"Is this Steven?"
"Yes, it is."
"Steven, Tom Coburn."
Yes it was. I pulled over as quickly as I could and we had a 20 minute discussion about macroeconomics. I am incredibly impressed that this United State senator took the time to call a constituent for a discussion. Wow! Seriously, that is just phenomenal. It's how it should be, but we all now how busy everyone is and how many people our Senators represent.
Despite being caught off guard, I feel I was decently cogent. He spent most of his time discussing the need for confidence in our economy and worrying about inflation. Of course I brought up many points concerning the need for more spending in our economy. He agreed, but he thinks that the more than two trillion dollars currently sitting in the coffers of corporations will be spent when they have more confidence in the stability of the dollar and our nation's debt to GDP ratio. (He didn't say this exactly, but this is the gist of it. I sincerely hope I am representing his position correctly). Of course, I asked him why a company would invest in more workers and products when the economy is weak and sales are down, despite whatever our deficit happens to be. "Why would a company hire workers they don't need?" was my main question. He said that companies could be selling more right now, but they just aren't willing to take the risk on more investment right now.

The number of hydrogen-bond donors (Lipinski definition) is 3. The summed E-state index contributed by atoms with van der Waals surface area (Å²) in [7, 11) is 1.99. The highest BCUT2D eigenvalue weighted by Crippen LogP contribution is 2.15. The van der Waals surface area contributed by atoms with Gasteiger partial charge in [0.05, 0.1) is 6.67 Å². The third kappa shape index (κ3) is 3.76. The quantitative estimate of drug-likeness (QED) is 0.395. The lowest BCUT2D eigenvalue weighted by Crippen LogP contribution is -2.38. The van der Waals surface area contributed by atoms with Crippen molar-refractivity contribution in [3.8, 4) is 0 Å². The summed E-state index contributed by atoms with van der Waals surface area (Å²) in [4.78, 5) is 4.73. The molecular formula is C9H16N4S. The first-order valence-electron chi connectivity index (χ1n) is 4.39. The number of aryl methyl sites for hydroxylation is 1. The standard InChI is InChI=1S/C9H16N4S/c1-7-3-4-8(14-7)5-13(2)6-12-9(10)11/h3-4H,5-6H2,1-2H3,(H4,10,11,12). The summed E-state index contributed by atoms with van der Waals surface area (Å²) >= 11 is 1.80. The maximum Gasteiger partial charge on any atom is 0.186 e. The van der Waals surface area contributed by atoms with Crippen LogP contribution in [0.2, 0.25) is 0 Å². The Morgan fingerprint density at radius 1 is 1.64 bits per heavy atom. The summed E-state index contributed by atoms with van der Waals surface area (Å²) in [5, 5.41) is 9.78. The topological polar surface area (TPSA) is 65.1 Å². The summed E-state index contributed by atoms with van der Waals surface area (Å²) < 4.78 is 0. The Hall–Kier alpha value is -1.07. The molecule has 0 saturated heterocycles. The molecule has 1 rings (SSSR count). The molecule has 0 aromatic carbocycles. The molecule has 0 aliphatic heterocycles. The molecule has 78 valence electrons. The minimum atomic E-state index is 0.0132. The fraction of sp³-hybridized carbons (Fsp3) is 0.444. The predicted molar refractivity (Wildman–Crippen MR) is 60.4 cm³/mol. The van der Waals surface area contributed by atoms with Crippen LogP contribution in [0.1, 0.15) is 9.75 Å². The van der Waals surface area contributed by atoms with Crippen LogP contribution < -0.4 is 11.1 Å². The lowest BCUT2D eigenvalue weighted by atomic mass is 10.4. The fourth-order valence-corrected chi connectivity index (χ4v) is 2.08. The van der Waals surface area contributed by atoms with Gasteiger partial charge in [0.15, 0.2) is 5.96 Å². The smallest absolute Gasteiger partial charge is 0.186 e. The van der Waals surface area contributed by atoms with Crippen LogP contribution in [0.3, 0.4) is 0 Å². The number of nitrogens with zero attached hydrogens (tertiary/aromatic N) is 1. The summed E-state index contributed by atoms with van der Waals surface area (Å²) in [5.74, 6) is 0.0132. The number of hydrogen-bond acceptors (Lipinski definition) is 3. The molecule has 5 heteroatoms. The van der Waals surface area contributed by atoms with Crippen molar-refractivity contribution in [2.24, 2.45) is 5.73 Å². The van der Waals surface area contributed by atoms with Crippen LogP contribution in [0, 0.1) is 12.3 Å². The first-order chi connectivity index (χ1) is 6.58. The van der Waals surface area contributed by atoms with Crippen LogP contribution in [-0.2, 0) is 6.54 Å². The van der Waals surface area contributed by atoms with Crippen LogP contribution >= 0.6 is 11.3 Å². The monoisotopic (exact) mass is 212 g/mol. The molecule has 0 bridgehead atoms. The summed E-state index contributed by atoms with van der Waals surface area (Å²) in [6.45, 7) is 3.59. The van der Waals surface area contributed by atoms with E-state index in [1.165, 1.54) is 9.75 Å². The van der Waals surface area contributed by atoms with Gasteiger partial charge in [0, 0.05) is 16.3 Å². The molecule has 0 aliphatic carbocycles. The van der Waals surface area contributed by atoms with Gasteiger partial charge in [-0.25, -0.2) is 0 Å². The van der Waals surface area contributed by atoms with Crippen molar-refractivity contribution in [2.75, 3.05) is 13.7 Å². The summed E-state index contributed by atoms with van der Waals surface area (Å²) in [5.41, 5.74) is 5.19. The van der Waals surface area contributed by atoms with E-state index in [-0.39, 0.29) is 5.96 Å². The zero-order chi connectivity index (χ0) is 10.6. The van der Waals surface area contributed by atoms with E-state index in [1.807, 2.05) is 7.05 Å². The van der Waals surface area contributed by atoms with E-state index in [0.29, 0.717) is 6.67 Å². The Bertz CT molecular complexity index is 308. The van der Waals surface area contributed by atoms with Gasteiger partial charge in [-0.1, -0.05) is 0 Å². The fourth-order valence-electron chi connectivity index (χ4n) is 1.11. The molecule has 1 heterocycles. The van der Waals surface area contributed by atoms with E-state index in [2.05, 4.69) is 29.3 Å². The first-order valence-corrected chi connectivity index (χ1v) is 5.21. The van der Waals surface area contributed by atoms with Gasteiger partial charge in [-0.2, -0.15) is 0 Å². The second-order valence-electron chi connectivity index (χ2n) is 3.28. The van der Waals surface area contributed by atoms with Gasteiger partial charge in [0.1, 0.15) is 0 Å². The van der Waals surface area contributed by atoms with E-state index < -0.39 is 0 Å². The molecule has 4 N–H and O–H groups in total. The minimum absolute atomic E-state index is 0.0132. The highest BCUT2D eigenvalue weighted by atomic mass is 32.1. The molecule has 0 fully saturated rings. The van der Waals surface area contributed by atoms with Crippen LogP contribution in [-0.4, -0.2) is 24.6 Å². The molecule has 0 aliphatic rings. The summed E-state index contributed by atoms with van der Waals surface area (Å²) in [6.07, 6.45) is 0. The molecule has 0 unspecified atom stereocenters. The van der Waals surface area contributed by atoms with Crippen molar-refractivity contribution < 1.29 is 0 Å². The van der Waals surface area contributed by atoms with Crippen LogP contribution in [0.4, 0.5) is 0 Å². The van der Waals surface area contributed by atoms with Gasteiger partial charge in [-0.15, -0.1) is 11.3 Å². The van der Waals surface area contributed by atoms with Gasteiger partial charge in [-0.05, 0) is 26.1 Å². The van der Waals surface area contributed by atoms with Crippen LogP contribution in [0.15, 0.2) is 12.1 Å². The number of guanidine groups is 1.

Of course I disagree. If customers are demanding a company's products, companies will respond by making more products.
We also disagreed on how more government spending would affect the economy. He maintained that more government dollars being introduced into the economy right now would only increase the number of dollars and not the number of real products and services. While I am very, very pleased that he is focusing on real goods and services and not just the dollars which represent them, I am mystified as to how this would work. If unemployment is at 9%, surely no one is thinking that our nation is anywhere close to full productivity. More spending creates more sales which creates more jobs. And we have people ready for those jobs, ready to create more goods and services.
So I am not sure why he thinks more government spending right now would result in inflation and not greater productivity. And of course we would all love for companies to just start spending out of the blue, but once again, the poor economy makes people hunker down and save, which of course keeps the economy poor! Only the federal government has the ability to spend counter-cyclically, when confidence is down, which can create more spending and more jobs and then more confidence. Confidence is the symptom of a good economy, which can then turn into a cause.
Of course, I know how this may sound to some, but I do not feel that I am a proponent of "big government." I don't think the government should overly involve itself in people's private lives, from who they marry to what plant they smoke to how they spend their money. I just think the government should do its job, acting as a source of fuel for the engine of the private economy. And no one doubts that the government is source of our currency (the "fuel"), which is required for spending. The government should step up its spending when the private sector needs that spending to maintain and grow its ability to produce. And, of course, all public spending ends up as money in the pockets of private individuals.
Mr. Coburn asked me to read some Hayek and I asked him to browse through Warren Mosler's online publication "The Seven Deadly Innocent Frauds of Economic Policy", which can be found here. Then he asked me to write him another letter after our reading, and he promised me another call.